Laminate Wood Floor Cleaner. I don’t personally clean my floors much these days other than sweeping up the meal of crumbs below Micah’s chair, but I realize that many of you still do, so here is my favorite recipe to-date for engineered or laminate floors. In a spray bottle, combine 1 3/4 cup water, 2 tbsp. white vinegar, and 6-8 drops of essential oil like lemon, pine, purification or citrus fresh. I happen to love the smell of pine on my floors, and pine has been studied for its cleansing properties, but choose something that makes you happy. You deserve it, after all, since you are dutifully mopping floors.
Wood Floor Cleaner. If you have real wood floors, you are probably accustomed to babying them a bit more. This recipe is gentle and effective and suited to traditional mopping. Combine a gallon of warm water, 2 capfuls of Thieves household cleaner, 1 cup of olive oil and 5 drops of citrus fresh. Your floors will gleam for a few blissful minutes before the kid, the cat, or the dog happily tromp through the room.
Foaming Hand Soap. Once again, you can buy Lavender or Thieves pre-made foaming soap from Young Living, but I prefer to make my own from my budget’s perspective, taking into consideration that my children go through a lot of foamy bubbles. In a foaming hand soap container with foaming pump (you can buy foaming pumps HERE from Amazon that fit on mason jars and have stood up to vigorous pumping at our house), combine 2-3 tbsp. unscented Castille soap, 5 drops of Thieves essential oil, 1 drop lemon essential oil, and 1/2 tsp. of plant-based vegetable glycerin such as THIS ONE. Fill with water and screw on the foam pump. Voila.
Bathtub & Shower Floor Scrub. Just in case your bathroom surfaces become grimy and stained with scum like mine, this scrub is satisfyingly cleansing and a far cry from the toxic cleaners like Lysol and Clorox sprays. You will need a scrubber and elbow-grease to get the most out of this powder. In a jar, combine 1 cup baking soda, 1/4 cup Thieves Household Concentrate, 1 tsp white vinegar, 10 drops lemon, and 10 drops pine. A little bit goes a long way, but sprinkle on desired, grimy surface with a bit of water or a wet scrub brush. Go to town. I have seen this scrub remove stains from old homes that we had assumed were simply a permanent characteristic of old bathroom surfaces. Also, I may have used this to remove permanent marker illustrations from my in-laws wood coffee table courtesy of Abby. Just sayin’.
Last but not least, Toxin-Free Bleach. In a large gallon jug or mixing bowl, combine 1.5 cups of hydrogen peroxide, 1/2 cup lemon juice, 10 drops lemon essential oil and water to the top of the gallon jug (or equivalent 16 cup container). Stir slowly and then portion out into mason jars if desired for later cleaning. I love this for white clothes and the inside of toilet bowls.
Now go lay out in the sun. Let your babies or your puppies or the grasshoppers frolick all over you. Text me a picture of your freckles. Solidarity, friend.
If you are already part of my Young Living tribe, then simply go to your virtual office and purchase a bottle of Thieves Household Cleaner for $22 as a quick order or on your monthly wellness subscription Essential Rewards. If you aren’t a member yet, you can easily become one by clicking HERE. For the most cost-effective option, skip the retail customer option (24% more expensive) and you can get started as a member with an oils/diffuser kit, an antioxidant-filled NingXia Red kit, a plant-based mineral make-up kit, a basic membership kit, or (ideal for spring cleaning) a Thieves cleaning kit filled with all the cleaning and personal care supplies that you might need for a plant-based home. If you purchase an option other than the Thieves starter kit, make sure to add a bottle of Thieves Household Cleaner to your order before checking out. Although the monthly wellness subscription box is NOT required, I highly recommend it. Between essential oils, toothepaste, diaper rash cream, and mineral mascara, we love receiving our box each month and earning points through the subscription option for lots of free products. But this is always optional. There are no annual or monthly fees associated with Young Living membership, and you are never required to share your obsession with plant-based living 😉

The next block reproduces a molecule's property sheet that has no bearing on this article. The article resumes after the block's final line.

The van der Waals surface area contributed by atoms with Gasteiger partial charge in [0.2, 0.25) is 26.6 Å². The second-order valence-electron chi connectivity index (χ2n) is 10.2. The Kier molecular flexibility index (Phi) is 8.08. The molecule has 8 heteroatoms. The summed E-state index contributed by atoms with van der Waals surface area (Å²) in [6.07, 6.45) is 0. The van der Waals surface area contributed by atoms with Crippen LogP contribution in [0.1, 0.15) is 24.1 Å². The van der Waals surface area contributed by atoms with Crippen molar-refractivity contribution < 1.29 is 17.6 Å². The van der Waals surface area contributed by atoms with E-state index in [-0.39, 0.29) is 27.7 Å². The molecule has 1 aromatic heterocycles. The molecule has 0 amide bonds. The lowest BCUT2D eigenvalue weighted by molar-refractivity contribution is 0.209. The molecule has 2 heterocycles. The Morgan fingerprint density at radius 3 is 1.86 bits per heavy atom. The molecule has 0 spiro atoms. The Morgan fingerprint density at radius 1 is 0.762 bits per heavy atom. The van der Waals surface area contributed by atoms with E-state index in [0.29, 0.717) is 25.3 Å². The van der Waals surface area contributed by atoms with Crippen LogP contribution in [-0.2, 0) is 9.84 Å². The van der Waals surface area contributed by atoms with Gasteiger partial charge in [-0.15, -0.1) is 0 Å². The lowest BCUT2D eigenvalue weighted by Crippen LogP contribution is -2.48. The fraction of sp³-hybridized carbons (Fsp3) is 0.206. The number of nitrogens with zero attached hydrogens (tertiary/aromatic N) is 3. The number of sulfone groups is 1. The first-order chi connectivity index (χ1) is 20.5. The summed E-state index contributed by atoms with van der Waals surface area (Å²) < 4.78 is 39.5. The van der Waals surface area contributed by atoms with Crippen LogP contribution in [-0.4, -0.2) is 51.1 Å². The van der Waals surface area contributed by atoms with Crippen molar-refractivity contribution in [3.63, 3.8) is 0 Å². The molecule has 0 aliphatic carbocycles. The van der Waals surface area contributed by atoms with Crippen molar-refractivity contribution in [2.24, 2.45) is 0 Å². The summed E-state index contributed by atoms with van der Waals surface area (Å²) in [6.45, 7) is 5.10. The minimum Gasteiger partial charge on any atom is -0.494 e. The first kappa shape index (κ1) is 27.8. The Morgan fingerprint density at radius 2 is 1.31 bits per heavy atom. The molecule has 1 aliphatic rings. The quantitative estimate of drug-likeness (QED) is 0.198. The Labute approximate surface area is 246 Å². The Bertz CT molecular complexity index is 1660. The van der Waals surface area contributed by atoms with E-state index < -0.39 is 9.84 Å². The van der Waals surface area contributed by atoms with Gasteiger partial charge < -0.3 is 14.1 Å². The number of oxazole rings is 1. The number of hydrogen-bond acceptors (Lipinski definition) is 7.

Keep in mind too that Young Living is a low waste company on the road to being completely zero waste in five years, so all of your packing materials and product containers are eco-friendly and recyclable. Young Living is also socially conscious, and the Young Living Foundation is impacting lives around the globe. Read more about the foundation HERE and make sure you round up at checkout to participate in giving back. Quality is unrivaled, and you can read about the entire testing and the scientific process HERE by which each plant harvest is tested along the way before products enter your home (called the Seed to Seal guarantee). Young Living now has farms and headquarters globally, so if you are reading this and live outside of the United States, then please send me an email at firstname.lastname@example.org or a message on Instagram @laurenhasz. I have a landing page HERE for dozens of countries around the world. You can still be part of my tribe with my Enroller and Sponsor number 1075771.
So happy hibernating to those of you still in the part of the world that is frigid (my state of Colorado included). And congrats to you friends I see on social media in warmer climates already walking in the sunshine. February is a balmy month for you, and I may be a wee bit jealous. Then again, I have cheese and coffee and a couch. So there is that. 😉